In addition to teaching him, I searched for places to take him where he could interact with other children to improve his social skills. I became a member of my local chapter of Mocha Moms and every week we attended their support group, went to storytime at various libraries, and visited the park. At each place, we pointed out different shapes and colors and practiced our counting skills. I loved seeing his eyes light up with recognition at every lesson. Being able to share my love of learning with him—and seeing him soak up everything so quickly—was so exciting and satisfying.

My now 8-year-old boy still has a love of learning that was birthed during those two years his father and I were out of work. He and I are close and I know that it’s because he got that one-on-one time with me so early in his life. Now his 2-year-old sister is benefitting from me being home as well. (I was let go from another job in 2015, coincidentally when my daughter was also 7 months old.)

The difference this time around is that I am a lot more confident in my role as a stay-at-home mom. Once I saw my son flourishing in school, and waking up every morning with a smile on his face, I began to just relax and enjoy each moment with him. I knew I must be doing something right if he was receiving high marks at school, making friends, and being applauded for his good manners.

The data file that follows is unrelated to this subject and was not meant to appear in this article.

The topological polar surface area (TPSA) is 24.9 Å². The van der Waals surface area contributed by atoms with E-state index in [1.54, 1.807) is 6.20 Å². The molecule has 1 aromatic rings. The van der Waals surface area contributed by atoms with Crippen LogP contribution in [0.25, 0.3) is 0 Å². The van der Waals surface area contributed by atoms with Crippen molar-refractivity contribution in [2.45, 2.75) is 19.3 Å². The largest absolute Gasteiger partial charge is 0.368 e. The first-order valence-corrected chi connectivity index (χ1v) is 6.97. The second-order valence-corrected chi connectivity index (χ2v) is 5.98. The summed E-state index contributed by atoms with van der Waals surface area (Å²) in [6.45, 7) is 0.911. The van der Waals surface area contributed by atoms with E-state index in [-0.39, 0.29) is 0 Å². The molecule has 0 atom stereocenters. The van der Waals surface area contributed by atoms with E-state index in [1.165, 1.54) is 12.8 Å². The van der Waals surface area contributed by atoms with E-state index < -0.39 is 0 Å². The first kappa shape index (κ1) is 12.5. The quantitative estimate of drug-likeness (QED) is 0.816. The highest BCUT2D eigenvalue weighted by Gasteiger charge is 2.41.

In the process of finding myself as a SAHM, I let go of the idea of being a “perfect” mom and accepted the notion of being the type of mom my children needed. I have more knowledge about the resources available for my children and became somewhat of an expert at finding free or almost free events for me and my children. (I’m very familiar with the websites of my county’s park and planning commission, our local library system and sites like About.com and DCThriftyMom.com that showcase kid-friendly events.)

By embracing my role as a stay-at-home mom, I’m able to really be there for my family and give them all of me. I love being able to visit my son at school and accompany him on field trips. And when my daughter needed physical therapy to help her stand and walk, I was able to be present every step of the way.

Being a stay-at-home mom is not for everyone, and it’s not something I would have ever chosen for myself. But God put me in this position for a reason, so all I can do is make the most of it and let go of how I think my life is “supposed” to be.

The author with her two children.

The author with her two children.

 

B. Nakia Garner is the author of Things My Heart Has to Say and runs a blog called Mom of 2 Wife of One. She is now the co-president of the Southern Prince George’s County chapter of Mocha Moms, Inc.